Henry Edward Dormer gave selflessly to aid the poor and sick in London, Ont. Photo courtesy Diocese of London

Henry Dormer’s short life left long-lasting impression in London

By  Herman Goodden
  • April 29, 2018

London Ontario’s only candidate for sainthood, Henry Edward Dormer (1844-66) was a 21-year-old British Army ensign who only lived in London for a grand total of 220 days — the last seven months of his life — but left an indelible impression that still inspires his adopted townspeople a century and a half later. 

The first London chapter of the Knights of Columbus called itself the Dormer Assembly in his honour. The last artwork that Jack Chambers (1931-78) created was his Dormer Memorial designed to be marketed as a limited edition print with proceeds going to help the cause of Dormer’s beatification. And to mark the 150th anniversary of his death in 2016, Dormer House, which serves as a house of discernment for up to four young men contemplating the priesthood, was opened in the vicinity of St. Peter’s Seminary in old north London.

Dormer was born near Warwick, England, in a glorious old pile called Grove Park which, Brideshead-style, came with its own private in-house chapel. Henry was the fourth son and youngest child of a well-positioned recusant Catholic family. His father Joseph Thaddeus was titled the 11th Baron Dormer and the family had provided generations of service, military and otherwise, to the Tudor and Stuart monarchies.

Removed from St. Mary’s College, Oscott, due to ill health, Dormer was taught by private tutors until the age of 15. After further studies in Europe and Ireland, Dormer’s faith was dramatically deepened following a retreat he made at the age of 19 under a Dominican friar named Fr. Rudolph Suffield.

Picking up on the family tradition, in 1863 Henry was gazetted an ensign in the 4th Battalion of the 60th Regiment of the King’s Own Royal Rifles. Shortly after his basic training in Winchester, Dormer was posted overseas to the military garrison then set up in what is now Victoria Park in the heart of downtown London, arriving here on Feb. 24, 1866. Originally established in 1838 to protect London citizens from the threat of Fenian raids, the stabilizing presence of the garrison over the next 30 years was a real boon to London’s early development.

In the couple years preceding his trans-Atlantic trek, Henry Edward Dormer’s sense of religious commitment had dramatically deepened. Always a notably kind soul concerned with the well-being of others, he had recently pledged himself to the lifelong care of a young orphan. And en route to his embarkation to Canada West, he paid a farewell visit to his beloved sister who was just beginning her life as a Dominican nun at Stone Priory in Staffordshire.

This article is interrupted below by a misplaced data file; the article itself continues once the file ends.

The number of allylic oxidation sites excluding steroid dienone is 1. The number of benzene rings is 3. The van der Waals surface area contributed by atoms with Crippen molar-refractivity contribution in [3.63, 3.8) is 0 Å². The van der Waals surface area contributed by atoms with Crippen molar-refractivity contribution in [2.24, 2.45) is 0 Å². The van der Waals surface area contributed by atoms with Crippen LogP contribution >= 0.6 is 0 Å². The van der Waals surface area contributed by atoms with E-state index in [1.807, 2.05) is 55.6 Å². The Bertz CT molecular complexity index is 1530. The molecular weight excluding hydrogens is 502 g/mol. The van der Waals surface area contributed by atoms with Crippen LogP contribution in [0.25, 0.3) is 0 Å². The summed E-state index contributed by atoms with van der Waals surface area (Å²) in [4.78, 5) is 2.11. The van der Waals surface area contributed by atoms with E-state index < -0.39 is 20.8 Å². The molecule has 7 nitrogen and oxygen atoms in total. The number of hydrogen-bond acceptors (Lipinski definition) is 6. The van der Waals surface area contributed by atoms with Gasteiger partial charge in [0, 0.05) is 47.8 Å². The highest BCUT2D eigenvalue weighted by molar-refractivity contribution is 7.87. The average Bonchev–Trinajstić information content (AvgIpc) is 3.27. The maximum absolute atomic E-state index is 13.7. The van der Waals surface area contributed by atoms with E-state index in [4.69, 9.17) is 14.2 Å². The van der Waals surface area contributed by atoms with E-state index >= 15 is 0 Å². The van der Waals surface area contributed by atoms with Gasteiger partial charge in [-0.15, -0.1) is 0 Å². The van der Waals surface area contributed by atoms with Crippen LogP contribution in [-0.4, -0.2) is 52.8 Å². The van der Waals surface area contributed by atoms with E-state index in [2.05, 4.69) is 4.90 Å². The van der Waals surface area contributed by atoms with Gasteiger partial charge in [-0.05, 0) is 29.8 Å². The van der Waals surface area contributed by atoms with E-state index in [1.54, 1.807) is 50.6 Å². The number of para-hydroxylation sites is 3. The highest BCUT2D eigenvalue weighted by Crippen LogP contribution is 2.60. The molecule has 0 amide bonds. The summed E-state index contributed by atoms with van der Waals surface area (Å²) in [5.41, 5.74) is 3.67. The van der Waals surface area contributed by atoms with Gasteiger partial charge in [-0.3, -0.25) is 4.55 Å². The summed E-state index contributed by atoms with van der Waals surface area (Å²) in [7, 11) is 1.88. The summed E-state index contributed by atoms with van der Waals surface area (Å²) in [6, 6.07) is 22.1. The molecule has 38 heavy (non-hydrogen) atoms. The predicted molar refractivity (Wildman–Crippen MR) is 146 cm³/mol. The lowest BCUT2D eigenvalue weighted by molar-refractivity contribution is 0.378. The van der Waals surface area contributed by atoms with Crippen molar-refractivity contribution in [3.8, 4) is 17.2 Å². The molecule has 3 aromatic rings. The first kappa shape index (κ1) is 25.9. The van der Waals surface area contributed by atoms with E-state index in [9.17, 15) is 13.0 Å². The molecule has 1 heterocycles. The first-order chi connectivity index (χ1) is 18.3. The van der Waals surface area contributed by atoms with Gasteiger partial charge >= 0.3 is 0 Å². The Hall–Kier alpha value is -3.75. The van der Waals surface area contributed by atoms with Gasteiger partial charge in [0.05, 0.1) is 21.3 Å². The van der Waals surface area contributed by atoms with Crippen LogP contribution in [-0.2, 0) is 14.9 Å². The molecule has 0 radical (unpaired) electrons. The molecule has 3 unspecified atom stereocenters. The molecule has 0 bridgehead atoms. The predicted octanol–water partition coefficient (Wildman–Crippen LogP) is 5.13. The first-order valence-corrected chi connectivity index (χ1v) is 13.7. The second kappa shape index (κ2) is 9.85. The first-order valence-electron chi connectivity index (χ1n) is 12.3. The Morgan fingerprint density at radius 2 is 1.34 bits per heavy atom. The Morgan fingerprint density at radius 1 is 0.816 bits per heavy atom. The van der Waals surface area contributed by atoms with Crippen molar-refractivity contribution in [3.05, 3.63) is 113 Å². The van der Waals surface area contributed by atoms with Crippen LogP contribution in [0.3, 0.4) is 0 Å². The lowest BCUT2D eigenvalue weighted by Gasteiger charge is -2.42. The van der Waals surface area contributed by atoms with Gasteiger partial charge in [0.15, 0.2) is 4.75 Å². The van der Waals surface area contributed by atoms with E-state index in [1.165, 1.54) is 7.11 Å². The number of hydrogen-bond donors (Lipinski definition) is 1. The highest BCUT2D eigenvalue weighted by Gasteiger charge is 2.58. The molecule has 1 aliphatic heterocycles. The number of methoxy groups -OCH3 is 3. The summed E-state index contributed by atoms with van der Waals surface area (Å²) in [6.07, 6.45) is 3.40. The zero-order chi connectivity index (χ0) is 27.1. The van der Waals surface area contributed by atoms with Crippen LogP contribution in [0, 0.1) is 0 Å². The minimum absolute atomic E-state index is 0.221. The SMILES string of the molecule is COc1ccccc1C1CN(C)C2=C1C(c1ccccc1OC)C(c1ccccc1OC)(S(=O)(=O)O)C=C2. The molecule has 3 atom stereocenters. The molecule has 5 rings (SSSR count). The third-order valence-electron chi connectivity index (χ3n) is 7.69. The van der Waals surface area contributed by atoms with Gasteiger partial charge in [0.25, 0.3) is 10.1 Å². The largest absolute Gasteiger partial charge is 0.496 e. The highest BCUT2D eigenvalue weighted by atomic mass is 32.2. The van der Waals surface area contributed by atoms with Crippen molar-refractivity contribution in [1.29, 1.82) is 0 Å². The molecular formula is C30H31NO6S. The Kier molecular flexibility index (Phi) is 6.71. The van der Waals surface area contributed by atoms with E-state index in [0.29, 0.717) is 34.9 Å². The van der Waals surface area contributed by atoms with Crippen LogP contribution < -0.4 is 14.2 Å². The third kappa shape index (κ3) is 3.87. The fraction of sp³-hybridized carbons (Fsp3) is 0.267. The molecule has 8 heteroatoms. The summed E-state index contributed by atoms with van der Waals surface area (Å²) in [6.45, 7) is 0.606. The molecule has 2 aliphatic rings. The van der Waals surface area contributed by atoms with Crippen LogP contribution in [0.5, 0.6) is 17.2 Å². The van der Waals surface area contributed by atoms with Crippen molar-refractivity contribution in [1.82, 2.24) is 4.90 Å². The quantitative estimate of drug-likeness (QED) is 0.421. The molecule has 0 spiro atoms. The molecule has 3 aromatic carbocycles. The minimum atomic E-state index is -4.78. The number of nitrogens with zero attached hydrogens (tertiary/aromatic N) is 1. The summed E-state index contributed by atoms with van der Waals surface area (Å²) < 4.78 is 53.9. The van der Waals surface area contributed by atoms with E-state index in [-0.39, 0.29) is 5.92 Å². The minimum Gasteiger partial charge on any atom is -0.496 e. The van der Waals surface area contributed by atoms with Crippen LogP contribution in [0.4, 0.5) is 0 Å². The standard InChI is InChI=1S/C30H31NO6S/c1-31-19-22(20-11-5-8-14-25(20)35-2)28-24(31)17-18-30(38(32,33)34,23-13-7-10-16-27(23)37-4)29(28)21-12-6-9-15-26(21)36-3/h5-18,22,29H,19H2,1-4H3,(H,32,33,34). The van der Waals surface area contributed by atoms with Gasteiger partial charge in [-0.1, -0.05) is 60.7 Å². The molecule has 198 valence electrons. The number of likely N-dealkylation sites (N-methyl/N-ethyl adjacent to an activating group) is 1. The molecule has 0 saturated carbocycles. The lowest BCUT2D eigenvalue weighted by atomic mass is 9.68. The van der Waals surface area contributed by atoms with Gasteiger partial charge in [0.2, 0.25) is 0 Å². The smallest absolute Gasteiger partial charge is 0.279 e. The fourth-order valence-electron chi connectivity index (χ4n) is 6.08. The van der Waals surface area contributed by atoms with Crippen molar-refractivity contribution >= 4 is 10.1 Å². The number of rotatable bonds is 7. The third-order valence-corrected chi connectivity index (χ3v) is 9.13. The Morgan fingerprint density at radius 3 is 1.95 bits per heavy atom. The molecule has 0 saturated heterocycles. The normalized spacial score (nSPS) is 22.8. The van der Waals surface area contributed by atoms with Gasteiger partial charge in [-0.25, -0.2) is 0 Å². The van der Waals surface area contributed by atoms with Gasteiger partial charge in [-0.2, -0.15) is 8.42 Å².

Once in London, he wrote her that he was a changed man: “From the moment I left Stone, after having had the inestimable blessing of making my peace with God, I have had a kind of resolution in my mind to abandon the world and join a religious order.”

After his military duties, Dormer could be found in an ecstasy of prayer either at St. Peter’s Church or in the chapel of the Sacred Heart Convent, often all night long. He also attended selflessly to London’s poor and sick, donating not just his time and his care but also money, food and his own clothing. 

He served as a teacher to the children at St. Peter’s Church and also gave religious instruction to his fellow soldiers and officers if they requested it. As a result of his work with the sick, Dormer contracted typhoid fever which killed him on Oct. 2, 1866.

Making good on the determination expressed in his letter to his sister, Dormer had submitted his resignation to the army and was awaiting word about whether he would be accepted into the Dominican friars. As Catholic historian Theodore Smeenk wrote, “Dormer’s release from the army was in the mail and reached London on the morning of his death. He died between the uniform of his Queen and the uniform of his Lord.”

Less than two weeks after his death, Fr. Byrne, the superior of the Dominican friars in Louisville, Ky., who then staffed London’s only Catholic church, wrote to Dormer’s parents: “I was the first priest whose acquaintance he formed in America, and the last who saw him while reason still remained on Earth. In all the sincerity of my soul I believe, my dear Lord and Lady, that you have brought into the world and reared to manhood a great saint.”

In 1922 the Bishop of London, Michael Frances Fallon, had the honour and pleasure of writing to Dormer’s sister, by then the Prioress at the Dominican convent in Stone, that “carefully and prudently” he was undertaking to set in motion the famously slow process of canonization, which continues to this day.

(Herman Goodden, a writer in London, Ont. He also wrote about Dormer as a contributor to the 2005 book 100 Fascinating Londoners. His latest book is Speakable Acts: Six Plays.)

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